Win-win for Australia, Singapore business

The Australia-Singapore business relationship is about to take a major step forward. Because the relationship is so stable and the two countries so familiar with one another, it can be easy to take the value for granted.

" The latest initiatives will see trade, cross-border business and inbound FDI increase considerably for both Australia and Singapore."
David Green, CEO Singapore & Head of South-East Asia and India, ANZ

Now the latest set of initiatives announced under the Singapore-Australia Comprehensive Strategic Partnership framework are the biggest step forward in bilateral relations between the countries in a generation.

This announcement will build on a 10-year roadmap under the seminal Comprehensive Strategic Partnership, signed in June 2015, and designed to deepen the countries’ collaboration in all areas of bilateral relations and enhance  economic integration.

Even before the advent of the ASEAN Economic Community, Singapore and Australia have shared a close bilateral relationship - in trade, defence and culture - which has grown significantly over the past five decades.

The latest initiatives will further enhance trade, cross-border business and inbound FDI for both Australia and Singapore.

Most significantly, updated trade rules to the 2003 Singapore-Australia Free Trade Agreement (SAFTA) and improved access for businesses to bid for government procurement contracts in the other country will substantially reduce red tape and increase bi-lateral trade, business and FDI.

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Annual growth in inbound FDI from ASEAN has slowed to around 10 per cent in recent years, but assuming that growth slows further to around 5 per cent per annum (dark blue line), this will still equate to an additional $US50billion of FDI by 2030.

The initiatives also include important steps forward in labour mobility. There are 50,000 Singaporeans in Australia and more than 20,000 Australians in Singapore.

In this regard, improved mobility and lengths of stay for business people – and greater transparency to support this group seeking to move between the two markets – will reinforce this positive dynamic.


The improved travel provisions, which extend to families of investors/independent executives, will no doubt increase the level of business between Australia and Singapore, and promote the sharing of knowledge and expertise.

The countries’ intention to pursue a mutual recognition of professional qualifications will also contribute to promoting business growth by enabling a more seamless flow of talent.

While these trade and economic benefits will be felt across the board, there will also be specific benefits to certain sectors.

Currently, Australia’s competitive advantage as a major exporter of commodities is reinforced by Singapore’s unique position as a regional hub with logistics and supply chain networks.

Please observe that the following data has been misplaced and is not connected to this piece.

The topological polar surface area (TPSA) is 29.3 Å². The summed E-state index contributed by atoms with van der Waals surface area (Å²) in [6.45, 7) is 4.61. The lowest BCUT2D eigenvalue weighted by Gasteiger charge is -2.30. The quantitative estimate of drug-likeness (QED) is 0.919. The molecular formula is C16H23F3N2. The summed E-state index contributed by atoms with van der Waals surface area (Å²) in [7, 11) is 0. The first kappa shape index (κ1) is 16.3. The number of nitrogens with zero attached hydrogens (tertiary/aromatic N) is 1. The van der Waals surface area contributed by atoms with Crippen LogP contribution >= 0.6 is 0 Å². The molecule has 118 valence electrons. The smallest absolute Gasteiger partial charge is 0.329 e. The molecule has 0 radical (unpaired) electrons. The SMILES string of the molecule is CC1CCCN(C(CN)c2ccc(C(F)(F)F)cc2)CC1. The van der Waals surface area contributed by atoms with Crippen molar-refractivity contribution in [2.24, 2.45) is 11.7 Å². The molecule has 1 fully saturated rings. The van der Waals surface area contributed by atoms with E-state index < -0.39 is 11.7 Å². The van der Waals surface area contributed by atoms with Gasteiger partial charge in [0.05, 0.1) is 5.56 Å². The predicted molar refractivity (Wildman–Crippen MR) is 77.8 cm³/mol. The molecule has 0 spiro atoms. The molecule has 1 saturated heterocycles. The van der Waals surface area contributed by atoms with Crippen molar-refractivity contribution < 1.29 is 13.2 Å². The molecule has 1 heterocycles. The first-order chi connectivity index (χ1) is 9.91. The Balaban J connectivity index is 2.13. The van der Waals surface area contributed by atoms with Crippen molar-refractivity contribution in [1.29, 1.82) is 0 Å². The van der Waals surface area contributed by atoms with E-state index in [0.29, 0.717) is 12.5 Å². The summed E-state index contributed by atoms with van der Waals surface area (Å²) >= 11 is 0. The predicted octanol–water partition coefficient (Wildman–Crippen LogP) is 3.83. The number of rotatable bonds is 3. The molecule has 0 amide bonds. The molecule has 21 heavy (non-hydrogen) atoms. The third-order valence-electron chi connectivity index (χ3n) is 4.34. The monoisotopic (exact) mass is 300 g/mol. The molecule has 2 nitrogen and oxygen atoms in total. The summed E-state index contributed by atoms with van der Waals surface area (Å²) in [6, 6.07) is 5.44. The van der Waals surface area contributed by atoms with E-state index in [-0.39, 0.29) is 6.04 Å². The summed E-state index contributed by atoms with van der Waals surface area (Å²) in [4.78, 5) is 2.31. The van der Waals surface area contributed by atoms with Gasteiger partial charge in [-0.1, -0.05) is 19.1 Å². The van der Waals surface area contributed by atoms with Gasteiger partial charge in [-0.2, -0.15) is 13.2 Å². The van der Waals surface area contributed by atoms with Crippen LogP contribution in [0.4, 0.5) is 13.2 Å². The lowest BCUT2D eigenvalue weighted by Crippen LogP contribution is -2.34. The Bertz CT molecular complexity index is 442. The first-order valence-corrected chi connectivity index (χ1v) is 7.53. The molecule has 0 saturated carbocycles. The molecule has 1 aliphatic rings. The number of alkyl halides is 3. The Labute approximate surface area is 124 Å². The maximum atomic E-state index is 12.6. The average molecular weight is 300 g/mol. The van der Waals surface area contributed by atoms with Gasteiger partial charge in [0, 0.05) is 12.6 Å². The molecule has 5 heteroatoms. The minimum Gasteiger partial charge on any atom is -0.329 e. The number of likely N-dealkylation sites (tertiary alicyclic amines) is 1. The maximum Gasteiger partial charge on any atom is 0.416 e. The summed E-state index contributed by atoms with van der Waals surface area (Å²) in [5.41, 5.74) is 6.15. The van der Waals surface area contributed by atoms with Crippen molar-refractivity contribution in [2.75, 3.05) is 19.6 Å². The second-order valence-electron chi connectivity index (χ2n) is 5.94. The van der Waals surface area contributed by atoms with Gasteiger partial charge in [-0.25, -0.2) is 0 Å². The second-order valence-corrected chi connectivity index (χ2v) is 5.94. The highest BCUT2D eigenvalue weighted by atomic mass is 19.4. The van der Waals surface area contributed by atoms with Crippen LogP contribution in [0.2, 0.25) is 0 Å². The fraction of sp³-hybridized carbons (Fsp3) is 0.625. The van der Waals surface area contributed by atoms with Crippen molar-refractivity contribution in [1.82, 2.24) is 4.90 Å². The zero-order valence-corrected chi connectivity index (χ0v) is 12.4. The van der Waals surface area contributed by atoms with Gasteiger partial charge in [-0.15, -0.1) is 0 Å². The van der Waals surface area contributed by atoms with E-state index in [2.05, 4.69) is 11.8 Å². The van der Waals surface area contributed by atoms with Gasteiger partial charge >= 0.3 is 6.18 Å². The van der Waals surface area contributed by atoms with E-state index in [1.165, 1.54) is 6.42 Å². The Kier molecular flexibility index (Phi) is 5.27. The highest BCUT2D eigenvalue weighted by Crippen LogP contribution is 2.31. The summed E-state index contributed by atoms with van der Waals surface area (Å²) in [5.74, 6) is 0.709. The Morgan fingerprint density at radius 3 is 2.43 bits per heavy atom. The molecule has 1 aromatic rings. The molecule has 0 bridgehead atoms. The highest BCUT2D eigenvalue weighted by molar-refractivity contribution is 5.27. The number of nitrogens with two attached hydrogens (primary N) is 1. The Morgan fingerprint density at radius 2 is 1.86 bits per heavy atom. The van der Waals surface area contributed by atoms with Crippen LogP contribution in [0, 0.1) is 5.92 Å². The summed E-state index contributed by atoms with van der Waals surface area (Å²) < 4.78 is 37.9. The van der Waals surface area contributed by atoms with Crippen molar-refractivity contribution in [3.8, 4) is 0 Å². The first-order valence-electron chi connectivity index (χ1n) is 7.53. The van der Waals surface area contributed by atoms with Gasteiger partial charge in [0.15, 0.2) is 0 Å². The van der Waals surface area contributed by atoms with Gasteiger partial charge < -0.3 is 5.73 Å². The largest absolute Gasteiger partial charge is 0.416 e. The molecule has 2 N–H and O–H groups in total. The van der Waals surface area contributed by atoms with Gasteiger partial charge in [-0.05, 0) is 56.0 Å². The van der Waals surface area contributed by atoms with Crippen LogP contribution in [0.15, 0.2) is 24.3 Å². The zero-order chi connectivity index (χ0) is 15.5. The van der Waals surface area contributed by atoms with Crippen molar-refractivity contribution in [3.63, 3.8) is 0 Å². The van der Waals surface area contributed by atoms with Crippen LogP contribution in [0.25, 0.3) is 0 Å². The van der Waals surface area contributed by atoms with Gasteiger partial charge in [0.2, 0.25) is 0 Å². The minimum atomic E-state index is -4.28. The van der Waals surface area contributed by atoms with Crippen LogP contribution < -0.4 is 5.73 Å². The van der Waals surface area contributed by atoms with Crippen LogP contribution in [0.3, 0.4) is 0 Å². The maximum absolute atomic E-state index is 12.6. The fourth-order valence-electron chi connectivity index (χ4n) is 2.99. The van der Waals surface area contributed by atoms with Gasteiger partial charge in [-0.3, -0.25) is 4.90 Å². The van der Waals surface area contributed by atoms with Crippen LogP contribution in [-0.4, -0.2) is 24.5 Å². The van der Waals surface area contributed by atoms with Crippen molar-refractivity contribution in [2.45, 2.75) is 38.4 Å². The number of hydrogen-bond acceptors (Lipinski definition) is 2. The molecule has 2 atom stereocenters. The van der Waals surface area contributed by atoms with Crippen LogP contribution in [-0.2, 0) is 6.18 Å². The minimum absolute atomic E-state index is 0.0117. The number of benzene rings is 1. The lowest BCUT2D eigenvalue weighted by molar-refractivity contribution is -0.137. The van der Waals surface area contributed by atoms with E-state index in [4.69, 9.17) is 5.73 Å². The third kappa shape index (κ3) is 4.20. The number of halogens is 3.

The new Singapore-Northern Australia Agribusiness Development Partnership enhances this symbiotic relationship by helping Australian and Singapore companies work together to secure reliable supply chains for food and agribusiness products through investment-led development of northern Australia.

On one hand, the partnership will help promote development of this region and the growth of Australia’s agribusinesses; on the other hand, it will assist Singapore companies to further expand and leverage their opportunities.

The initiative on innovation and science is also timely.  Singapore is confronted with growing competition from the Mekong economies as they move up the manufacturing value chain, increasing the need for Singapore to carve out new niches to maintain economic competitiveness.

Singapore has recognised that structural shifts in its economy, like the gradual move out of manufacturing and into services, may accelerate with ASEAN’s rise.

This commitment between Singapore and Australia to promote closer collaboration, exchanges and agency-to-agency innovation and science engagement will aid Singapore’s efforts in innovation amid its multi-year restructuring.

The new package of cooperation initiatives is a substantial first step in the countries’ decade-long plan to enhance bilateral links on every level.

What will be interesting to see is how businesses take advantage of this and forge new frontiers against a backdrop of wider regional integration and the current climate of subdued global growth, higher business costs and economic uncertainty.

David Green is is CEO Singapore & Head of South-East Asia and India, ANZ

The views and opinions expressed in this communication are those of the author and may not necessarily state or reflect those of ANZ.

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